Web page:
The Bogus Studies of Miller Park
How we've been misled -- repeatedly -- about Brewers “economic impact.”
The overwhelming consensus among scholars is that public money spent on pro sports facilities has little economic impact. As one review of various case studies put it: “A new sports facility has an extremely small (perhaps even negative) effect on overall economic activity and employment.”
“If you ever had a consensus in economics, this would be it,” Michael Leeds, a sports economist at Temple University, told Marketplace.org. “There is no impact.”
But officials with the Milwaukee Brewers and the Miller Park stadium district have long wanted to contest this view, to quiet criticism of the stadium’s high price tag — anywhere from $524 million to upwards of a $1 billion — for taxpayers for the ballpark. Thus, back in 2001, the Milwaukee Brewers, whose biggest owner was Bud Selig, commissioned a Madison based company, Chamberlain Research Consultants, to study the impact of Miller Park.
Of course, since the Brewers paid a for-profit company to do the study, it was never taken very seriously. So about three years later, Selig tried again. This time he hired PR man Carl Mueller to find the right researcher to prove the team’s economic impact.
Mueller hired Swarnjit S. Arora, a UW-Milwaukee economics professor who ran a low-profile organization called the UWM Institute for Survey and Policy Research. Mueller says that the late economics professor Leon Schur was also involved in the study, but Arora credits only himself and UWM academic staffer Peter Akubeze. The authorship hardly matters, given the slapdash nature of the study.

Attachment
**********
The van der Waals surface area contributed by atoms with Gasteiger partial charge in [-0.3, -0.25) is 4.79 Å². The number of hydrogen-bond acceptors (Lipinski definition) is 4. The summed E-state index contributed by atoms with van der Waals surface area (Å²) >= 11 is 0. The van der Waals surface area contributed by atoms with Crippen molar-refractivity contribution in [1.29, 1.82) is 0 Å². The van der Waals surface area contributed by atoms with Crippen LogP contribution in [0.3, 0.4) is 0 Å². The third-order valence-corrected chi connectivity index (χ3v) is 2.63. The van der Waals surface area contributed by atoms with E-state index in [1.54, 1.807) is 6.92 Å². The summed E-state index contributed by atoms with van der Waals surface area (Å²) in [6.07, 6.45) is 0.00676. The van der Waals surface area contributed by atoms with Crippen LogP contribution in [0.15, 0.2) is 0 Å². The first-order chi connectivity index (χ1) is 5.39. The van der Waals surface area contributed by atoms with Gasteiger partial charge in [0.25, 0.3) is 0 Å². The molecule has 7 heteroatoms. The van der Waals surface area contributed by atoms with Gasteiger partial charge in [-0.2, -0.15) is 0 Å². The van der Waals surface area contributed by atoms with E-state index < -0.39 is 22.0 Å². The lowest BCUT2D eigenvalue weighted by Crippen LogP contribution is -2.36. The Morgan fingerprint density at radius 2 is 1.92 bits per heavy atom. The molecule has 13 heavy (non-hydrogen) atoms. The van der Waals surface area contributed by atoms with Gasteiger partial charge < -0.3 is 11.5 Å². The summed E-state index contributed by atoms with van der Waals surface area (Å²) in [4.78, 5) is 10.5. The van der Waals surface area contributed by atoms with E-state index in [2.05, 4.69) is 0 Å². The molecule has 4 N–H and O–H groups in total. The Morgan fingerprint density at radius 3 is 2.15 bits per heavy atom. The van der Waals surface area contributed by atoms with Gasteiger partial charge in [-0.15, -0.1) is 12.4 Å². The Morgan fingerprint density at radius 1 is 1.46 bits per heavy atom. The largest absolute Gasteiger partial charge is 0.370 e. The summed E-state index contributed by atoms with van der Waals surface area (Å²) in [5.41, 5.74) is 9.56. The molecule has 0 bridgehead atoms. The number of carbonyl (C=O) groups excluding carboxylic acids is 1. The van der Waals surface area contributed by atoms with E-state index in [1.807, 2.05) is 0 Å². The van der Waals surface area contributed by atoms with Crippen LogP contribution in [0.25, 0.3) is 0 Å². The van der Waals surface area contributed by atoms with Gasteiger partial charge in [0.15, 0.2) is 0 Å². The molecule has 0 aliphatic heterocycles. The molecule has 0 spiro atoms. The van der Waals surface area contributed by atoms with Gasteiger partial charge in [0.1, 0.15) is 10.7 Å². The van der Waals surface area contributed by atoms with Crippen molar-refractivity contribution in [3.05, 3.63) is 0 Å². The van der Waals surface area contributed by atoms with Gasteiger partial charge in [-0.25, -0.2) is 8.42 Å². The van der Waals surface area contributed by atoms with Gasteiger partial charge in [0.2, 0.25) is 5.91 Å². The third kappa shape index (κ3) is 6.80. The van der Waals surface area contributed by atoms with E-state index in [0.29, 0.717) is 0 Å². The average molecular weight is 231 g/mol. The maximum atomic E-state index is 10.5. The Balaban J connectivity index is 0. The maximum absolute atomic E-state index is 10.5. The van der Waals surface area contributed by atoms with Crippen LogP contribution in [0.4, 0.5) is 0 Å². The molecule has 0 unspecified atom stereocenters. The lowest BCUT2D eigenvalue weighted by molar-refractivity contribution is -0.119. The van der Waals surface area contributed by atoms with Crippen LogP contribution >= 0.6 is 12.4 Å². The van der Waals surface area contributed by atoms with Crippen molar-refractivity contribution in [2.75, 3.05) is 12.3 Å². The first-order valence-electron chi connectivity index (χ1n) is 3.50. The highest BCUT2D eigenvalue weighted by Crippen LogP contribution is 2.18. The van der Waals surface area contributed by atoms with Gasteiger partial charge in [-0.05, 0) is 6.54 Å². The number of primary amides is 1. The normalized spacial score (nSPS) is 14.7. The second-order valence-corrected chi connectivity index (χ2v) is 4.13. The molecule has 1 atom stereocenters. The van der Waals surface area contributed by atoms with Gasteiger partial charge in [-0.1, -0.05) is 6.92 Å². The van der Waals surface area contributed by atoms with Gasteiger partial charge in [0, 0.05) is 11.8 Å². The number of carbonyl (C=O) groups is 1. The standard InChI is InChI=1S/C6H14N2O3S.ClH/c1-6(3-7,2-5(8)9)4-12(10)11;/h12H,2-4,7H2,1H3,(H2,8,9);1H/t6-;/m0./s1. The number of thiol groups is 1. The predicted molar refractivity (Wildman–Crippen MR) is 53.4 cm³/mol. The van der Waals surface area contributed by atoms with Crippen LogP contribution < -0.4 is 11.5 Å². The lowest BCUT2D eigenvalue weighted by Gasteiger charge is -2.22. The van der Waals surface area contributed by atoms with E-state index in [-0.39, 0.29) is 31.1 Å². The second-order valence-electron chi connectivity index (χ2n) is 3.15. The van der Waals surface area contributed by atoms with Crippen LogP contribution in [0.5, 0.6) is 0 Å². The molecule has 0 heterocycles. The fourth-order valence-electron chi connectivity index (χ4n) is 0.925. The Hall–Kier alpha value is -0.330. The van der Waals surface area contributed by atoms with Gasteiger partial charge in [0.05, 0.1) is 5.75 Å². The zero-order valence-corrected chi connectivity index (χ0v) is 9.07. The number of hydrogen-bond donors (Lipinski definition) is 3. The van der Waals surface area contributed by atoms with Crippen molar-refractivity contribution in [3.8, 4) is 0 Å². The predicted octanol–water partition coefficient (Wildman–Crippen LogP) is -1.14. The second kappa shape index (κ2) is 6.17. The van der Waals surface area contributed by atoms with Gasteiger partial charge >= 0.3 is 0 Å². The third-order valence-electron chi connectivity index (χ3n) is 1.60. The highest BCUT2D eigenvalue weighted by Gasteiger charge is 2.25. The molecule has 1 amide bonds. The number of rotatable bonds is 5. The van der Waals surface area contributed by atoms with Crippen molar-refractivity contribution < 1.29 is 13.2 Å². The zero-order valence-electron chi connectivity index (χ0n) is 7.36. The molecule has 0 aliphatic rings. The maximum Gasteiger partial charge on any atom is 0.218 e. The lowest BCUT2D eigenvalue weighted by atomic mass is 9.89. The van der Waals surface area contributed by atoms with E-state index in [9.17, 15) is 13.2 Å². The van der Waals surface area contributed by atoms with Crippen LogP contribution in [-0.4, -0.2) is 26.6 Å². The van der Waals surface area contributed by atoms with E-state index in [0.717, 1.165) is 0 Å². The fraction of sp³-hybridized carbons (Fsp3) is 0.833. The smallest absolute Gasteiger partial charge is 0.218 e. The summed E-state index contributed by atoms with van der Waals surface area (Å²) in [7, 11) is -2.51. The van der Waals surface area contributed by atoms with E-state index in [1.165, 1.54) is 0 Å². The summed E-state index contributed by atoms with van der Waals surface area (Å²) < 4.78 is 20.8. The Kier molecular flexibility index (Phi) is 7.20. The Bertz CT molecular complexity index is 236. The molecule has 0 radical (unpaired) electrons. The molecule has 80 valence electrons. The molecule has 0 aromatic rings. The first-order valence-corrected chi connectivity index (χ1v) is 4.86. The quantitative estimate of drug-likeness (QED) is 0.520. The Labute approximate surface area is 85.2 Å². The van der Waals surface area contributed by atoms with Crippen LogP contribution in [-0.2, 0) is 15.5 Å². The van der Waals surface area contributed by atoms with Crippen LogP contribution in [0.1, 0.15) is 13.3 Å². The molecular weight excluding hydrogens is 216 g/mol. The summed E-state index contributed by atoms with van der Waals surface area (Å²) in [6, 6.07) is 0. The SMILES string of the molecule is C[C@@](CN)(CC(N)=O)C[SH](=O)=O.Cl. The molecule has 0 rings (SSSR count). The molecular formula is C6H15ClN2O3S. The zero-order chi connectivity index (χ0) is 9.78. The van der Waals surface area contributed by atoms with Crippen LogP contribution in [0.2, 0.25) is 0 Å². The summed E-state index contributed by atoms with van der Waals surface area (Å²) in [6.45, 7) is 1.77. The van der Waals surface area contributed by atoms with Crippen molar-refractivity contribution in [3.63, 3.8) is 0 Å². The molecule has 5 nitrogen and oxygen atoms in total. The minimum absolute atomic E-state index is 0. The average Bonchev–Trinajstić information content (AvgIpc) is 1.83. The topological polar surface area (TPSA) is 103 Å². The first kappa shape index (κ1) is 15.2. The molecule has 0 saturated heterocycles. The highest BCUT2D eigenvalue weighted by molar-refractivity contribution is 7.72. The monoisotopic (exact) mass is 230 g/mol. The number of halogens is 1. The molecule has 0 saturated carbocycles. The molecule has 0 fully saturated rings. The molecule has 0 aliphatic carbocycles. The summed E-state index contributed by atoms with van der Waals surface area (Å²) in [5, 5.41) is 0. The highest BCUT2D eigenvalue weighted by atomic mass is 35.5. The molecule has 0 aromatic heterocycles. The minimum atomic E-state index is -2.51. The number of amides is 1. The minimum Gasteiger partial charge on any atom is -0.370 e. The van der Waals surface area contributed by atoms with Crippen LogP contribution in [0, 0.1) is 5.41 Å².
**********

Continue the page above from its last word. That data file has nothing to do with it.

The study was completed in January 2005, and by that time Selig and his co-owners had sold the team to Mark Attanasio. That may explain why it wasn’t released until October of that year as the Associated Press reported.
The study basically takes the data from Chamberlain Research Consultants and repackages it with a more modest economic impact of $327.3 million. It claims that Chamberlain’s 2001 data — from the inaugural season of Miller Park when excitement to see it would have been at its peak — would be comparable to later years when it comes to the percent of out-of-town visitors to the stadium, but offers no analysis as to why this would be true. It also makes no distinction between the economic impact of spending by fans inside or outside the stadium. And it doesn’t include a copy of the Chamberlain study, so no analysis of the data is possible.
But the major flaw is the study’s assumption that any out-of-town visitor to Miller Park has come to town to see the Brewers. Thus it repeats the Chamberlain conclusion that that “17 percent of out-of-town visitors to Miller Park stayed an average of 2 days in the area.” Of course, they may have drawn to the city for Summerfest, for a convention, for business, to see the Milwaukee Art Museum or to enjoy a boat trip from Chicago. Summer is the peak tourism season for Milwaukee. And if there was no Miller Park, these visitors would have probably spent their money on other attractions in town, as tourists do. But the study simply assumes they all came for the Brewers.
The entire portrait offered here suggesting flocks of Brewers fans stay overnight is at odds with what we know of out-staters, many of whom avoid Milwaukee like the plague. Indeed, Selig was adamant that Miller Park be built in the valley, where out-of-towners could easily drive to the game and then leave, never seeing more of Milwaukee than I-94.
The assignment for Arora in doing this study was made clear by Selig. “I always knew there were huge benefits to building new ballparks, and this was an exercise to prove that,” he told the AP reporter.